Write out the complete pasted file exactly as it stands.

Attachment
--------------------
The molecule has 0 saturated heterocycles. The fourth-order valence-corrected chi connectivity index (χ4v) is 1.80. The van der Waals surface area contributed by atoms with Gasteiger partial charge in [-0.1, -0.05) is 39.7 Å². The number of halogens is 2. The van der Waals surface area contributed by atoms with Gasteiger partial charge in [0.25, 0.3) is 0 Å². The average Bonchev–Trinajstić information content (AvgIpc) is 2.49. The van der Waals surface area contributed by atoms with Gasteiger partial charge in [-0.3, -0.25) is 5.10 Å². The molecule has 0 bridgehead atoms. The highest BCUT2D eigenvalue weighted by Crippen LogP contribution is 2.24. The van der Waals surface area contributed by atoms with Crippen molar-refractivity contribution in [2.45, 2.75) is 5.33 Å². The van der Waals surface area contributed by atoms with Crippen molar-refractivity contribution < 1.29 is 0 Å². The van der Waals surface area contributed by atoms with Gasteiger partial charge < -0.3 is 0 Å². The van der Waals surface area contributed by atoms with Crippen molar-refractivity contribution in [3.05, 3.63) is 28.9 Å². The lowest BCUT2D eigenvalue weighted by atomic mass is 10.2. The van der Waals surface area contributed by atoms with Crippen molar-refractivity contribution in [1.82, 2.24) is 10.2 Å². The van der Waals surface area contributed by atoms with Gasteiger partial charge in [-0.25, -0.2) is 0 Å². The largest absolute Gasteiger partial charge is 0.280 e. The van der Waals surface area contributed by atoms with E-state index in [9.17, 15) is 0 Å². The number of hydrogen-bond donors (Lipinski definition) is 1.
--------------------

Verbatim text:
The molecule has 0 saturated heterocycles. The fourth-order valence-corrected chi connectivity index (χ4v) is 1.80. The van der Waals surface area contributed by atoms with Gasteiger partial charge in [-0.1, -0.05) is 39.7 Å². The number of halogens is 2. The van der Waals surface area contributed by atoms with Gasteiger partial charge in [0.25, 0.3) is 0 Å². The average Bonchev–Trinajstić information content (AvgIpc) is 2.49. The van der Waals surface area contributed by atoms with Gasteiger partial charge in [-0.3, -0.25) is 5.10 Å². The molecule has 0 bridgehead atoms. The highest BCUT2D eigenvalue weighted by Crippen LogP contribution is 2.24. The van der Waals surface area contributed by atoms with Crippen molar-refractivity contribution in [2.45, 2.75) is 5.33 Å². The van der Waals surface area contributed by atoms with Crippen molar-refractivity contribution < 1.29 is 0 Å². The van der Waals surface area contributed by atoms with Gasteiger partial charge < -0.3 is 0 Å². The van der Waals surface area contributed by atoms with Crippen molar-refractivity contribution in [3.05, 3.63) is 28.9 Å². The lowest BCUT2D eigenvalue weighted by atomic mass is 10.2. The van der Waals surface area contributed by atoms with Crippen molar-refractivity contribution in [1.82, 2.24) is 10.2 Å². The van der Waals surface area contributed by atoms with Gasteiger partial charge in [-0.25, -0.2) is 0 Å². The largest absolute Gasteiger partial charge is 0.280 e. The van der Waals surface area contributed by atoms with E-state index in [9.17, 15) is 0 Å². The number of hydrogen-bond donors (Lipinski definition) is 1.